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All these studies show that even these broad classes of models have been unsuccessful in accurately describing the behavior of the observed **volatility** smiles in the equity options markets – the empirically observed **volatility** smiles are typically much larger than those predicted by the theory. Clearly, some other economic phenomenon is missing from the models so far, particularly since, with frictions in the market, **option**-**pricing** models may not satisfy the martingale restriction (i.e., the price of the underlying asset implied by the **option** **pricing** model must equal its actual market value). 9 In such a situation, the no-arbitrage framework can only place bounds on **option** prices and hence, cannot explain the observed patterns in **option** prices either across strike rates or across maturities. This discussion points towards liquidity being one of the factors that might cause, or at least influence, the **volatility** smiles across strike rates. In this context, Constantinides (1997) concurs that, with transaction costs, the concept of the no-arbitrage price of a derivative is replaced by a range of prices, which may differ across strike rates for options. However, he distinguishes between plain-vanilla, exchange-traded derivatives (such as equity options) and customized, over-the-counter derivatives - many **interest** **rate** options fall in the latter category. From a theoretical standpoint, he argues that transaction costs are more likely to play an important role in the **pricing** of the customized, over-the-counter derivatives, as opposed to plain-vanilla exchange-traded contracts, since the seller has to incur higher hedging costs to cover short positions, if they are customized contracts. This issue clearly needs empirical verification and amplification.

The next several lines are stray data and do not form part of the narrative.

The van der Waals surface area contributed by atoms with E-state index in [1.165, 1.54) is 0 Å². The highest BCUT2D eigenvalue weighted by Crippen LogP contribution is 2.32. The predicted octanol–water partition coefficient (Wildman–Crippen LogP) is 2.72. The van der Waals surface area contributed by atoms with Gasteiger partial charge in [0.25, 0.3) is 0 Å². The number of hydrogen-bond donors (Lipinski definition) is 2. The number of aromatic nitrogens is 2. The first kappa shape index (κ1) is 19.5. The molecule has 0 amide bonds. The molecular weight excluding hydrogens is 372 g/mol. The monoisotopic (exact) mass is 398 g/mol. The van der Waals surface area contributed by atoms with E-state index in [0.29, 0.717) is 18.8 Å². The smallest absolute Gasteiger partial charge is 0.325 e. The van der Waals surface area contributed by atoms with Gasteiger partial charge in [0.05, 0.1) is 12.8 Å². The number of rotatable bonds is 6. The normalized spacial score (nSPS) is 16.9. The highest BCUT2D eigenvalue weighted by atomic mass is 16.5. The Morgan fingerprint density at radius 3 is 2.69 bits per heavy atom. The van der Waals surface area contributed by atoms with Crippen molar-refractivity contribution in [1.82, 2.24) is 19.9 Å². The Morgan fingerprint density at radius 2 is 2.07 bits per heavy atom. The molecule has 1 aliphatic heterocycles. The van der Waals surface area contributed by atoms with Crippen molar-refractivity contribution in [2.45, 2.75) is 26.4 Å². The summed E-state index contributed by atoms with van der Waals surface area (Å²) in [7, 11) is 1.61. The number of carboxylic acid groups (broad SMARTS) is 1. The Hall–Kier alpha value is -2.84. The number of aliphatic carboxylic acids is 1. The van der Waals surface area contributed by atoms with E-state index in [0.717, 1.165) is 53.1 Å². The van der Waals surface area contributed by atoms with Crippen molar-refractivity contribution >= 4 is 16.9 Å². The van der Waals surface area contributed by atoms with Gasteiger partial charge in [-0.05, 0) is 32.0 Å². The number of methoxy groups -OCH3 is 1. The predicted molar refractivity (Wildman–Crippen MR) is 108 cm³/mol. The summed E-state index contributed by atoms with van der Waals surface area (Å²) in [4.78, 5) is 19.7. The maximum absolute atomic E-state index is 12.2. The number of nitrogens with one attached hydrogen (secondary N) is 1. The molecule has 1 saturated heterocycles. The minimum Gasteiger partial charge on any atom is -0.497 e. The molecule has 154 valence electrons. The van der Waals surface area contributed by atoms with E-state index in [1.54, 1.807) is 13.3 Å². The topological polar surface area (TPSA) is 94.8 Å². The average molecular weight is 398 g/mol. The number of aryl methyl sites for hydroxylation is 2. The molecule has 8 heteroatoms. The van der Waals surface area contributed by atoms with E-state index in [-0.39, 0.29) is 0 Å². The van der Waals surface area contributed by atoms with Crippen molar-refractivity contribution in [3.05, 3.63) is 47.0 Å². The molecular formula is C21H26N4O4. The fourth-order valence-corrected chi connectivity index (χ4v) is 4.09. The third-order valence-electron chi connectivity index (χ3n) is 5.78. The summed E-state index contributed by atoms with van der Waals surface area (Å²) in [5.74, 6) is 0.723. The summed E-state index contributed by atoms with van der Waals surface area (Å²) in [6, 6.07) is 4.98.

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each cell, from top to bottom are the MRE (mean relative error) and MARE (mean absolute relative error) statistics for various models as listed in Table 5. It is noted that for the SV models, all **option** prices are calculated using the reprojected underlying **volatility** and the implied risk premium of SV, while for the constant **volatility** models, all **option** prices are calculated using the implied **volatility** parameter. The basic conclusions we draw from the comparison are summarized as following. First, all models have substantially reduced the **pricing** errors of the most expensive long-term ITM options due to the use of implied **volatility** or **volatility** risk. The Black-Scholes model exhibits similar pattern of mispricing as found in other studies, namely overpricing of deep OTM options and underpricing deep ITM options. The **pricing** errors of long-term deep ITM options are dramatically decreased due to the larger weights put on these options in the minimization of the sum of squared **option** **pricing** errors. Second, the **interest** **rate** still only has minimal impact on **option** prices for both the cases of stochastic asset return **volatility** and constant asset return **volatility**. Third, all SV models outperform non-SV models due to the introduction of non-zero risk premium for conditional **volatility**. Compared to the Black-Scholes model, the symmetric SV models have overall lower **pricing** errors. Fourth, the asymmetric SV models further outperform the symmetric SV models, especially for deep OTM and deep ITM and long-term options. Finally, the asymmetric models, however, still exhibit systematic **pricing** errors, namely underpricing of short-term deep OTM options, overpricing of long-term deep OTM options, and underpricing of deep ITM options. This is consistent with our diagnostics of the SV model specification, i.e. the SV models fails to capture the short-term kurtosis of asset returns caused by large negative returns. These large negative returns induce a very long but thin left tail, which even SV models fail to capture. It should be noted that while percentage-wise these **pricing** errors appear to be large, as high as 28% for short-term OTM options, its economic implications may not be so important. For instance, for short-term deep OTM options, a 28% relative **pricing** errors only correspond to absolute error of roughly $ 1 = 8 on the average, which is smaller than the average bid-ask spread. Furthermore, the MARE statistics, a measure of the dispersion of the relative **pricing** errors, are not reduced as much as the MRE statistics, suggesting the mispricing of options by various models is less systematic.